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    Interesting way of using a crate to publish blog posts.

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      There’s been even more inventive things in the past. Docs.rs allows arbitrary JavaScript (which is fine because it doesn’t have any authentication) so you end up with pages like https://docs.rs/pwnies/0.0.13/pwnies/

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        I’m not convinced it’s that harmless. E.g. the pwnies crate could overlay a convincing fake docs.rs UI, and get you to download compromised source code if you follow manipulated links.

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          Unfortunately it’s pretty hard to prevent such cases.

          Due to the nature of Rust builds (build scripts and proc macros can execute arbitrary code) all the HTML generated by rustdoc has to be treated as untrusted. Making things worse, rustdoc uses inline scripts and styles, so adding a CSP is probably not something we’ll be able to do. Even if rustdoc is tweaked to avoid emitting inline stuff, all the documentation generated in the past still uses those, and rebuilding everything from scratch is not really feasible anymore.

          We’re still trying to think about ways to prevent the issue, but we didn’t think of anything good yet. In the meantime, if you find something malicious hosted on docs.rs just hit the security team and we’ll remove it ASAP.

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            There are crates like ammonia that will parse and sanitize HTML. This could be used on included HTML files and output from the markdown formatter.

            There are probably a few more holes in rustdoc from naive text-in-html concatenation, but these can be fixed by escaping.

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              The problem is we can’t trust the output of rustdoc at all, as there are ways to bypass it completly if someone really wants.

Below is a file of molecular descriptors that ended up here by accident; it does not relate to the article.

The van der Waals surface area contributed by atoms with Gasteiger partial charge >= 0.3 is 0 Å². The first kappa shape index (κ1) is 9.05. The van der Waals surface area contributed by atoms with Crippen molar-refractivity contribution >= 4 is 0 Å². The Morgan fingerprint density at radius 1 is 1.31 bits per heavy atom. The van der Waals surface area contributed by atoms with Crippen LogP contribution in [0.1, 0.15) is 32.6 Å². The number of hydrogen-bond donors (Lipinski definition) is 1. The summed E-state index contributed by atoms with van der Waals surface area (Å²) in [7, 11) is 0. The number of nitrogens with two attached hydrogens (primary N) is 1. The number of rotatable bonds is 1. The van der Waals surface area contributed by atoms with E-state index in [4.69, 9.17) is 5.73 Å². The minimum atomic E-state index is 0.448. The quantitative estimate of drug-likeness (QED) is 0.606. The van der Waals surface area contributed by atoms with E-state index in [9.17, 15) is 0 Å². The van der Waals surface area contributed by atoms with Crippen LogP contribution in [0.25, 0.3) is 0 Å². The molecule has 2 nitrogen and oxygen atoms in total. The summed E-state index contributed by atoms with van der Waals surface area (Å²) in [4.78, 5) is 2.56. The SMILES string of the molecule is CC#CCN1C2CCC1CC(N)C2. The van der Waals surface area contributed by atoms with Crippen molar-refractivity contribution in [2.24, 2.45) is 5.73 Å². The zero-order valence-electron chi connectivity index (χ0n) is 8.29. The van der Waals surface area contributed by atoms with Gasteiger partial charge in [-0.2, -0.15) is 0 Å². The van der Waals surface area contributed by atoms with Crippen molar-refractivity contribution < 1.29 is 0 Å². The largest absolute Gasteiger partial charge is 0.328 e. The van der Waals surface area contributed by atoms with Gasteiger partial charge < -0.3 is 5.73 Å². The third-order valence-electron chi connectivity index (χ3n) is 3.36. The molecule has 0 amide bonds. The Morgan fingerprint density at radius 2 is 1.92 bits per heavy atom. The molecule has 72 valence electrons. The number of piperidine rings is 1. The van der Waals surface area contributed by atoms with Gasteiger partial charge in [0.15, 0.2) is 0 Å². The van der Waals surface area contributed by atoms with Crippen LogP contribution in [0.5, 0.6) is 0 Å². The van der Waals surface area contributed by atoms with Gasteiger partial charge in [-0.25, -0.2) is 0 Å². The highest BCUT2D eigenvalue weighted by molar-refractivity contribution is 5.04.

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              Put it in an iframe that’s (invisibly) hosted on a subdomain of a sandbox domain.. Crate-name.Sandbox-for-docs.rs

              Or use stuff like ammonia, bleach (python), dompurify (js) to sanitize bad stuff but keep “normal” html.

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                Put it in an iframe that’s (invisibly) hosted on a subdomain of a sandbox domain.. Crate-name.Sandbox-for-docs.rs

                That was actually an idea I had a few weeks ago, but there are still a lot of open questions about UX and SEO we need to figure out before fully considering it.

                Or use stuff like ammonia, bleach (python), dompurify (js) to sanitize bad stuff but keep “normal” html.

                We can’t trust rustdoc to sanitize stuff.

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              Well, downloading the source code from docs.rs is neither the easiest nor the safest way to get code … I’m not sure how likely that is in practice.

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          Yes! An offline mode for cargo. Has anyone built an easy cargo mirror so I can have fun on planes? I’ll just stick it all on an external drive and live happy.

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            Nick Cameron’s post mentions:

            Alternatively you can use the prefetch facility in cargo-cacher to cache the entire crates.io registry or individual crates.

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              I’m not sure if an implementation currently exists but it should be fairly easy to create. All the packages ever uploaded to crates.io currently weight around 24 GB, so it’s also cheap in terms of local storage required.